On 01:06 AM 14/11/2003, Protel Hell said:Hi all,
Protel DXP newbie here, many years using other CAD tools (PADS, Orcad mainly), with basic question:
what is the difference between ports & offpage connectors, when is each used and why? what advantage does one have over the other?
Ports are the normal sort means of connecting signals from one sheet to another in Protel products (assuming you are not using a Ports Global naming scheme). Off sheet connectors are provided mainly to provide support for Orcad imports, I understand. They are new in DXP. Unless you expect to be going back and forth to Orcad you can probably stay with ports.
Many DXP designs will use only ports. Off sheet connectors are more rarely used. There has been quite a bit of discussion of the off sheet connector and when and how to use it on the DXP forum. I just tried searching the archive but couldn't find the stuff I am sure is there. There seem to be some problems with searching the archive.
Some more info. The DXP forum can't seem to search back far enough to find these replies so I dug them out of my own email archive.
The following quote is from an Altium employee. I won't mention names but since it is available, at least theoretically, on the public DXP forum I don't think there should be a problem quoting here:
Say you created a hierarchical design, meaning that your regular ports don't connect sheets in a flat way, but vertically up to sheet entries on their parent sheets. Then suppose that one of your sheets grew too big, and you wanted to divide it into two or more sheets, but you wanted them to be treated like one sheet. This is what off-sheet connectors can do: they can create a subsection of flat connectivity within a greater hierarchical design.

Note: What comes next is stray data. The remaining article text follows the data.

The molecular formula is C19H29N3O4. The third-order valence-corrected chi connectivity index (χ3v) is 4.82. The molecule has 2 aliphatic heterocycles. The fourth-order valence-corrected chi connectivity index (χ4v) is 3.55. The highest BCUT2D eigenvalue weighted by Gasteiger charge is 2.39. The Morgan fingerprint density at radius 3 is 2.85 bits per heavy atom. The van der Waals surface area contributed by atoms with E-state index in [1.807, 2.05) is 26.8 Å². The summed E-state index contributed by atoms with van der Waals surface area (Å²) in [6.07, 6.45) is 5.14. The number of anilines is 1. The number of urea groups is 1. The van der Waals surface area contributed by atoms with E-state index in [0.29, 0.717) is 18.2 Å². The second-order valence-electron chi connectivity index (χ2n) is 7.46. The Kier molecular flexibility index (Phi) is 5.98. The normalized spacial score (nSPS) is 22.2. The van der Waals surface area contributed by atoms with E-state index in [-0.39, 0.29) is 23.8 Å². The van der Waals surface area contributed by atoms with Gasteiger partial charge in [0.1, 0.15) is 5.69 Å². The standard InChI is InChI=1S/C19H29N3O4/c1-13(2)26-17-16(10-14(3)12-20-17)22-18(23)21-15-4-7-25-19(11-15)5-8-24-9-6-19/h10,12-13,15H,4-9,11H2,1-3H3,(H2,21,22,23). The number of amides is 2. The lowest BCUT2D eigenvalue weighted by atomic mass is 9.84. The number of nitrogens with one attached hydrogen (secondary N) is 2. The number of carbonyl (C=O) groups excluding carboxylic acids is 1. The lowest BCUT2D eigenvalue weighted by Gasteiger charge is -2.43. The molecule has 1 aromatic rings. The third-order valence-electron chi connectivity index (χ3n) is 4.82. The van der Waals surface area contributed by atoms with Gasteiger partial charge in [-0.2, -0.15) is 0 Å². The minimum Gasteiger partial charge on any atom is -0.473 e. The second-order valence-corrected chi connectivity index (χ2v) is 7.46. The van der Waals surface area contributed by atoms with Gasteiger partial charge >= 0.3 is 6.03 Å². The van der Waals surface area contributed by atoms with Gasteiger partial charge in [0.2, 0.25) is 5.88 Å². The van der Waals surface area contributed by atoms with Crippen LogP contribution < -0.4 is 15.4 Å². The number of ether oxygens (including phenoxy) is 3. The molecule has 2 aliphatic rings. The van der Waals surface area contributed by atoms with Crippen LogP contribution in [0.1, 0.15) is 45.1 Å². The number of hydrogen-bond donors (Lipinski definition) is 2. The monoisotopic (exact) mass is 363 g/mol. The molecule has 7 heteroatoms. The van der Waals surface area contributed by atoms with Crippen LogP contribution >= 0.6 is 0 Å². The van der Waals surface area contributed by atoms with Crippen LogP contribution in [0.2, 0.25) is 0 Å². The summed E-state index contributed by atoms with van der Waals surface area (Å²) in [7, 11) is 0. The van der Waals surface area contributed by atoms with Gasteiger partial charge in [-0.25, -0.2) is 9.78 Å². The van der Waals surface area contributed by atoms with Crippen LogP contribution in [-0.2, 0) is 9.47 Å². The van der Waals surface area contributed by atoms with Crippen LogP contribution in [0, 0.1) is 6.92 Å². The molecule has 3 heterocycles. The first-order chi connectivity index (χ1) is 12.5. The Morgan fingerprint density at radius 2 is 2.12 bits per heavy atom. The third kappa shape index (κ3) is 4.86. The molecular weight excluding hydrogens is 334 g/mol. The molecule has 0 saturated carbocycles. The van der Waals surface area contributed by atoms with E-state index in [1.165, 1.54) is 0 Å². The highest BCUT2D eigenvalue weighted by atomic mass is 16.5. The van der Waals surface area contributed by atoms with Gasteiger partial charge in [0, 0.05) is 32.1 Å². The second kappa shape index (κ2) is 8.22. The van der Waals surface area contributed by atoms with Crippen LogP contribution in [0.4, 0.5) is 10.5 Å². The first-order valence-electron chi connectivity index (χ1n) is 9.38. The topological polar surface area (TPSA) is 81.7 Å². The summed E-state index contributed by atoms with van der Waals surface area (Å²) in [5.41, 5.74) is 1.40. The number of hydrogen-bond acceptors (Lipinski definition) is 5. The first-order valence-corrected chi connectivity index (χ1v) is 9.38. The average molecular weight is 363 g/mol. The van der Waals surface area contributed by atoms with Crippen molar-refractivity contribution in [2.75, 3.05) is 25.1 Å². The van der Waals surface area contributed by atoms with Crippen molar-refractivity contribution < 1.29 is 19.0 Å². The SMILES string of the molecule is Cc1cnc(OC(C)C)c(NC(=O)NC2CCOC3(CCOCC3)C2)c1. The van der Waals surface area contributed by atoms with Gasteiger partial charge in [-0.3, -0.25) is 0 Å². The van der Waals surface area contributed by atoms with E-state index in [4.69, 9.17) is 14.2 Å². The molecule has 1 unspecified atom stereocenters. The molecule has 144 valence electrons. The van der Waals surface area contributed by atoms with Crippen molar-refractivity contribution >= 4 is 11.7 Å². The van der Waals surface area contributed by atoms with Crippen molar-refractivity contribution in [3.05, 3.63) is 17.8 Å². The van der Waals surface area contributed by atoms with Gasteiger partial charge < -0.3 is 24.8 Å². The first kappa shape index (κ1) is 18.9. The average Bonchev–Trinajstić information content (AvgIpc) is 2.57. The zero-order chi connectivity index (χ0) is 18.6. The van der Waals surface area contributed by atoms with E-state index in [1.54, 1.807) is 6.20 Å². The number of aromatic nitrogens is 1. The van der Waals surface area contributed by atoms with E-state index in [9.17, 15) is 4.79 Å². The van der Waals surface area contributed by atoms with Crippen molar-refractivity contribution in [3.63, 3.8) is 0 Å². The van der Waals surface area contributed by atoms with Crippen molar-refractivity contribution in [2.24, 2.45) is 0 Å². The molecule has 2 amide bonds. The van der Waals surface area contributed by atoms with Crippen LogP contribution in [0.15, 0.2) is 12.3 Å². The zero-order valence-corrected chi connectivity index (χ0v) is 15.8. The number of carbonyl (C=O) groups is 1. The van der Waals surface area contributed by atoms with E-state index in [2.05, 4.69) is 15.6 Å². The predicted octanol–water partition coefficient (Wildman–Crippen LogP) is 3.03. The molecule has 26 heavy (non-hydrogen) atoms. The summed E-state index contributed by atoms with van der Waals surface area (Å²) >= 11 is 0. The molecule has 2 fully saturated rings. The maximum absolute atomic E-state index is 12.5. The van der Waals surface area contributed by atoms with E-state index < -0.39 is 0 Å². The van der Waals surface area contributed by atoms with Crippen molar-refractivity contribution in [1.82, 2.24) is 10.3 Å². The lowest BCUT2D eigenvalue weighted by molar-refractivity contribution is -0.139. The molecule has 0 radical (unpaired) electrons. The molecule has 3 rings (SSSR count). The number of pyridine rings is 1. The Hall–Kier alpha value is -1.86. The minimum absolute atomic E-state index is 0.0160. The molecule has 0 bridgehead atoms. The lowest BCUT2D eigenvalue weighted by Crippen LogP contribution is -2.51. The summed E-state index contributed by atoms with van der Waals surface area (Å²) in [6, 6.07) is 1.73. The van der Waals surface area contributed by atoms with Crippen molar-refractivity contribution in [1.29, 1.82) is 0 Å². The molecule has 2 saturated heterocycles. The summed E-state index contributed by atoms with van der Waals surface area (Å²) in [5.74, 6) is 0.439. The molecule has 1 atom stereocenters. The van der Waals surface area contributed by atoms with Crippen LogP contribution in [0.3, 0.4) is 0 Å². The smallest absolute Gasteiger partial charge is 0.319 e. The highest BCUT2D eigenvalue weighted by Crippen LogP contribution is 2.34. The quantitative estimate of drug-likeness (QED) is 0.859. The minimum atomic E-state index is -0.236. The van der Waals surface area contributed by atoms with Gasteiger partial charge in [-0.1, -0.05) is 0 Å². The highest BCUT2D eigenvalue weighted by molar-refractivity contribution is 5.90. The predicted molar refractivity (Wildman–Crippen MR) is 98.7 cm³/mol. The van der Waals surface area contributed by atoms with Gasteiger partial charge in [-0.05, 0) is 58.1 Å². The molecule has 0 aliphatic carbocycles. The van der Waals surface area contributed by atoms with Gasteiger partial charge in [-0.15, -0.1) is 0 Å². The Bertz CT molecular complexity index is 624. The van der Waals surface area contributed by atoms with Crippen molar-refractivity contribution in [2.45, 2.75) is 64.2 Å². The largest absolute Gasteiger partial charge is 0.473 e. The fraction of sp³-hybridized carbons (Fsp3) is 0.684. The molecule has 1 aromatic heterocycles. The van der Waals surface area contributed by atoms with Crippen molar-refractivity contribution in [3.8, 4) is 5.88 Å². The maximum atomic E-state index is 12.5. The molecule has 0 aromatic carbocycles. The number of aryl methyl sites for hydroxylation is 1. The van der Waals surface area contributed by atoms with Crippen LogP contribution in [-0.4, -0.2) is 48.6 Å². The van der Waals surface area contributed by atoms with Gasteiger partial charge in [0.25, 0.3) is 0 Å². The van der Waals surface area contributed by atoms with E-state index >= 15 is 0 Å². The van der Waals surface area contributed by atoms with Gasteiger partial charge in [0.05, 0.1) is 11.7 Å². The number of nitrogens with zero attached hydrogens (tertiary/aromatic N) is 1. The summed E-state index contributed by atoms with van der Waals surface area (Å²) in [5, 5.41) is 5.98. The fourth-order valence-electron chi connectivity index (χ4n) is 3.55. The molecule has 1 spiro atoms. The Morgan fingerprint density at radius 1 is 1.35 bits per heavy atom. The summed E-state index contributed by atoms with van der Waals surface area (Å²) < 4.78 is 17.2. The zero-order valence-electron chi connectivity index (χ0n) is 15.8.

Read the Net Connectivity and Navigation article, esp. the part on Grouped Sheets. Notice that you group sheets by pointing the sheet symbol at multiple sheets, separated by semicolons.
Our primary motivation for adding Off-Sheet Connectors was to facilitate imports of OrCAD designs into nVisage.
Later the further qualification was added:
Benefits of off-sheet connectors over ports? You usually don't have a choice to use one over the other. But I guess if I had a hierarchical schematic set up, and I wanted to plug in a multi-page subcircuit that was designed using flat (ports global) connectivity, I'd like the fact that I didn't have to restructure the subcircuit design to fit into the hierarchy. Instead, I could just replace its ports with off-sheet connectors, then place a single sheet symbol in the greater hierarchy that references all of the sheets in the subcircuit design. (By the way, that's what a sub-divided sheet symbol is referring to: single sheet symbol, multiple sheet names).
I guess the way to think of off-sheet connectors is that they give you a limited scope of flat connectivity in a vertical world. But really, we didn't add this new feature to radically revise the way users design their projects. It was primarily a means of maintaining connectivity in the schematics imported from OrCAD.
I have not read the Net Connectivity and Navigation article, so I don't know if it makes much mention of off-sheet connectors.
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